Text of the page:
Data extracted from the scanner were imported into R. Appropriate R BioConductor (package limma) procedures were used for background correction, intra-array normalization, and inter-array normalization. Specifically, background correction was done according to the method of Smyth (13). The corrected intensities are the expected values given the observed intensity values of the model of fitting a convolution of normal and exponential distributions of foreground intensities using the background intensities as a covariate. Within-array normalization was done by print-tip LOESS (14, 15). Data between arrays were further normalized by the scale normalization method (14–16). M values, short for log 2(R/G), were averaged for duplicate spots. These M values were used for further data analysis.
Unsupervised hierarchical clustering analyses were done with Cluster software and visualized with TreeView (17) using complete linkage with appropriate distance calculations indicated under corresponding figures.
Paired t tests were used to study the treatment-regulated gene expression between pretreatment samples and mid-treatment samples.
Two-group t tests were used to discover various gene expression signatures as candidates for toxicity outcomes and efficacy outcomes. Reported P values are the adjusted P values using the methods proposed by Benjamini and Hochberg (18) except in the case of the initial finding of candidate genes for local regression efficacy markers. The cutoff of P values is generally 0.01 unless otherwise specified. In addition, gene signatures exclude genes that do not have any raw R values >100.
Pretreatment gene expression, mid-treatment gene expression, and Mdiff values were evaluated in relation to toxicity and efficacy end points. Mdiff values are calculated as mid-treatment M values minus pretreatment M values for paired samples and thus are measures of the gene expression changes. The toxicity outcomes were dichotomized by (a) whether patients experienced any grade 4 toxicity; (b) whether patient’s median toxicity grade is ≥2; (c) whether patients experienced any grade 3 or higher gastrointestinal toxicity; and (d) whether patients experienced any genitourinary toxicity. The cutoff points for toxicity dichotomization are rather arbitrary with the goal to have a relatively balanced sample size in two groups. Efficacy binary end points include local-regional control (LRC) status, local control (LC) status, and patient survival status. Because the LRC status was completely correlated with patient survival status, we only report LRC in the results.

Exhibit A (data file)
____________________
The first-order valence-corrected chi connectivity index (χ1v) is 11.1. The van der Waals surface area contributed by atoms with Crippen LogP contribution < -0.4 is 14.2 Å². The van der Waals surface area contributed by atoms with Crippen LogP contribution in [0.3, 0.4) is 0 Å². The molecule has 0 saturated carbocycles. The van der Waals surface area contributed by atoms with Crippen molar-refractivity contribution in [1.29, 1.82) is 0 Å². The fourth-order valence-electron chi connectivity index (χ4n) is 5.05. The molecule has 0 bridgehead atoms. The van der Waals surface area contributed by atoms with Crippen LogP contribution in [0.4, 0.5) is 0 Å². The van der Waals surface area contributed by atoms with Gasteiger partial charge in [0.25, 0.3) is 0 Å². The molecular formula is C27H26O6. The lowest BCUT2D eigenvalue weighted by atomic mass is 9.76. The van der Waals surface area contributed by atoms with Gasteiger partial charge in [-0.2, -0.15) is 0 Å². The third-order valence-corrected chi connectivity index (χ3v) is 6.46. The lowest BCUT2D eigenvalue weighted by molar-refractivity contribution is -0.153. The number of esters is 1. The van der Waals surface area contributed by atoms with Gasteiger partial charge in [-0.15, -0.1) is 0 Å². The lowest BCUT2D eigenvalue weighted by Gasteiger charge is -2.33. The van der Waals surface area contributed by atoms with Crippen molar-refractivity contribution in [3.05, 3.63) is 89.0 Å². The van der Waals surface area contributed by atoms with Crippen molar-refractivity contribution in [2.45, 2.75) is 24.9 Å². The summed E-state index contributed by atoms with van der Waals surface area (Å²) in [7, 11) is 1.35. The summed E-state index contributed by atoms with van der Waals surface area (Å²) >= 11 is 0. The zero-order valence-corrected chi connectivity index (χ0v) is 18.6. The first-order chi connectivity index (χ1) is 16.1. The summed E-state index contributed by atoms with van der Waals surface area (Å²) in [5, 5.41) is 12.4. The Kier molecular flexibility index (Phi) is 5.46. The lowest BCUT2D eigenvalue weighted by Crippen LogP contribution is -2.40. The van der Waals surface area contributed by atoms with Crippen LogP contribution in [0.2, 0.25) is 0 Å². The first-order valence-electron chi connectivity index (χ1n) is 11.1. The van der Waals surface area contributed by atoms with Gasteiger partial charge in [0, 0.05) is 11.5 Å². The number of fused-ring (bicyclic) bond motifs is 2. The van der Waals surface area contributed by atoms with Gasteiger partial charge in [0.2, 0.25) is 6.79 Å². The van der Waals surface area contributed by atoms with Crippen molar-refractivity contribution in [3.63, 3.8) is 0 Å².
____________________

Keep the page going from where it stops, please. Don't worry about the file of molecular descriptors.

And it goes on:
Supporting vector machine methods implemented in R have been used to validate and refine the gene signature. Leave-one-out and 2-fold cross-validations were done. For the Mdiff efficacy signature validation, the first 2-fold cross-validation subgroup includes all the possible test samples including at least one LC status 1 sample; the second subgroup includes all possible test samples with both samples having LC status 0 (local control). Because the sample is small, we can generate the whole permutation set by relabeling response groups using the same number of responses. In this study, for the permutation set of 13 samples total with 2 with LC status 1 (local failure), we have a permutation set of 78. For each subset of genes, we try to generate a supporting vector machine model for each of the 78 data sets. We define the permutation separation rate as how many data sets can have a supporting vector machine that totally separates the two response groups. We use this as a benchmark to curb overparameterization. Heuristic methods used to refine gene signatures will be elucidated with corresponding results.
To corroborate our results with biological plausibility, genes that met the P value cutoff criteria indexed by Unigen cluster id along the P values were uploaded into the Ingenuity Pathway Analysis (IPA) software. Most of the reported gene names were the IPA annotation mapped through Unigen Cluster id. Genes were associated with biological functions and/or diseases in the IPA knowledge base. Fisher’s exact test was used to calculate a P value determining the probability that each biological function and/or disease assigned to that data set is due to chance alone. The cutoff for P values is 0.05.
Biopsies were obtained both before (pretreatment samples) and during (mid-treatment samples) treatment from 34 patients, and 22 pretreatment, 14 mid-treatment, and 13 paired samples had RNA of sufficient quality to perform gene expression profiling. We began by evaluating whether pretreatment or mid-treatment gene expression patterns alone could predict binary treatment outcomes, namely the LRC, LC, and/or patient survival status. Whereas we found that there were patterns of gene expression that varied across these outcomes, we found no genes expressed differentially using the adjusted P value cutoff we applied to these studies. Therefore, there is not a significant gene signature that can predict outcome from either the pretreatment or mid-treatment samples alone in this study.